Heat hints

Hockey in summer a different challenge

27.06.2017
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Teams at the 2017 IIHF Inline Hockey World Championship get two electric fans at the player bench to cool down during the heat wave like here Canada at the main and Australia at the second arena. Photos: Rene Miko, Jan Sukup

BRATISLAVA – The 2017 IIHF Inline Hockey World Championship is one of the hottest IIHF events ever. Literally, since it’s played in the summer during days that are hit by a heat wave in Central Europe.

The thermometer reached 31°C at the start of the event and 29° in the arena. It may be even hotter today and the current heat wave will culminate at 36°C on Wednesday according to forecasts – that’s luckily when teams have a day off.

For the players, organizer and medical staff playing world-class inline hockey in summer provides a different challenge from what many are used to in ice hockey.

“The most important point is to drink enough, all day long but also during practice and the game. During the game you should drink continuously even if you don’t feel thirsty,” says Boris Brand.

The German is usually the team doctor of German ice hockey team Bietigheim-Bissingen Steelers, which plays in the DEL2, but has also become an expert in inline hockey for the IIHF serving as the IIHF Medical Supervisor at the IIHF Inline Hockey World Championship already for the 18th time.

Players usually drink isotonic drinks during the game. Off the rink he recommends nutrition that is rich in electrolytes. Fruits, juices, vegetables and salty food are good ideas when players sweat a lot.

The heat is special for teams that came from the north. Or from the winter in the southern hemisphere from countries like Argentina, Australia, Brazil or New Zealand.

“It was really hot, quite different than in Sweden. And it’s also more humid here,” says Swedish forward Markus Kinisjarvi. “You really have to hydrate, drink like 4-5 litres a day.”

Measures were also taken from the IIHF and organizer. It was agreed with all teams to add a “heat break” of 30 seconds in the middle of each of the four periods. The break would be moved to the expiration of the penalty in case of a power play.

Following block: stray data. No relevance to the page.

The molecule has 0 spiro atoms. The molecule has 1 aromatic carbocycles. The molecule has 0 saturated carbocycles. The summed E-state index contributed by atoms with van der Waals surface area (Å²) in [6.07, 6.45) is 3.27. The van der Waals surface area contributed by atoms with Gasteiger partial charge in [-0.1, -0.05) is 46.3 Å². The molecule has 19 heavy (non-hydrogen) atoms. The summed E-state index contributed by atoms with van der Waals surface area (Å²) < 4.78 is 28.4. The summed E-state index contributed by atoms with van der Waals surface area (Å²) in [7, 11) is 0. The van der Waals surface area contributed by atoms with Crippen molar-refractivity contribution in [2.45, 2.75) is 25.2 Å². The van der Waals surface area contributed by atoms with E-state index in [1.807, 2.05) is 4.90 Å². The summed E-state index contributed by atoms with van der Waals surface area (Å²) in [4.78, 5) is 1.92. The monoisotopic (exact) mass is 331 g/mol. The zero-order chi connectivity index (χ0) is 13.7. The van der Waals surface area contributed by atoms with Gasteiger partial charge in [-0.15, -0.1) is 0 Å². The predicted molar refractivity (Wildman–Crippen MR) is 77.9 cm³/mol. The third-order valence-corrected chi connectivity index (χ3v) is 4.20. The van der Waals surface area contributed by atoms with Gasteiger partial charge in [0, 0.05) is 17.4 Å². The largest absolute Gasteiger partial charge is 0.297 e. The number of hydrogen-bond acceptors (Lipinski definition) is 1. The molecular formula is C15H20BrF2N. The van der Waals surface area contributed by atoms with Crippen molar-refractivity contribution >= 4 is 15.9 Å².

“That’s especially for the goaltenders, who have the biggest exposure,” Brand explains. “They normally don’t have changes. They have heavier equipment, which means they have more difficulties releasing heat. Skaters can cool down through the wind while they’re skating but goalies can’t since they stay in their crease. Goalies are therefore more at risk.”

Even for goalies who are used to the heat like Bratislava native Vladimir Neumann it’s not easy. “The heat is unreal, like 29°C inside. I’d prefer an ice rink now,” the Slovak goalie, who also plays ice hockey for third-tier team HC Bratislava, said after the win against Croatia.

The temperatures encourage to think about changing goalies more often than usual and give them a rest with three games in three days. Only three of the eight top-division teams and two teams in the Division I tournament have used one goalie for two full games. But that of course depends on the roster situation and the score. After all, the teams are here to win games and medals.

Another special measure taken is the installation of two fans for each player bench to create ventilation. Those are much appreciated by the teams.

“It’s definitely hot. Luckily we came here a couple of days earlier. The fans at the player bench definitely help a lot,” says Finnish defenceman Jouni Aalto.

In Tampere, the Finnish host of the last Inline Hockey Worlds, it’s not hotter than 14°C today. But even in Finland it can be hot. Brand remembers a similar situation when the event was held in Kuopio in 2005. Budapest in 2006 and Bratislava in 2008 were also events with a heat wave.

“In 2008 it was also a heat wave here too but that was the old arena with a tin roof, so it was even hotter inside than now. I remember we had an issue with a referee who collapsed. With the rebuilt arena it’s better. It is better isolated. But many ice arenas are concepted for events in winter rather than having outside temperatures of over 30°C,” Brand says.

After two days the players have adjusted and know what to expect. Doing the right things can help them to cope better with the heat and perform better during the six game days.

“With three games in the first three days, the players need to regenerate between the games,” Brand says. The public swimming pool next to the Ondrej Nepela Arena is luring. But while taking a swim won’t hurt, he adds: “To take a sunbath at the pool or walk five hours in the old town wouldn’t be a good idea.”

The tournament continues today first with the Division I game between New Zealand and Hungary at 13:00. All games at the second rink are streamed exclusively on Fanseat, which also shows the top division, 46 games in total.

All 25 games from the main arena are also shown on the IIHF.com stream starting with the top-division game between Croatia and Team USA at 14:00 local time (8am ET).

MARTIN MERK

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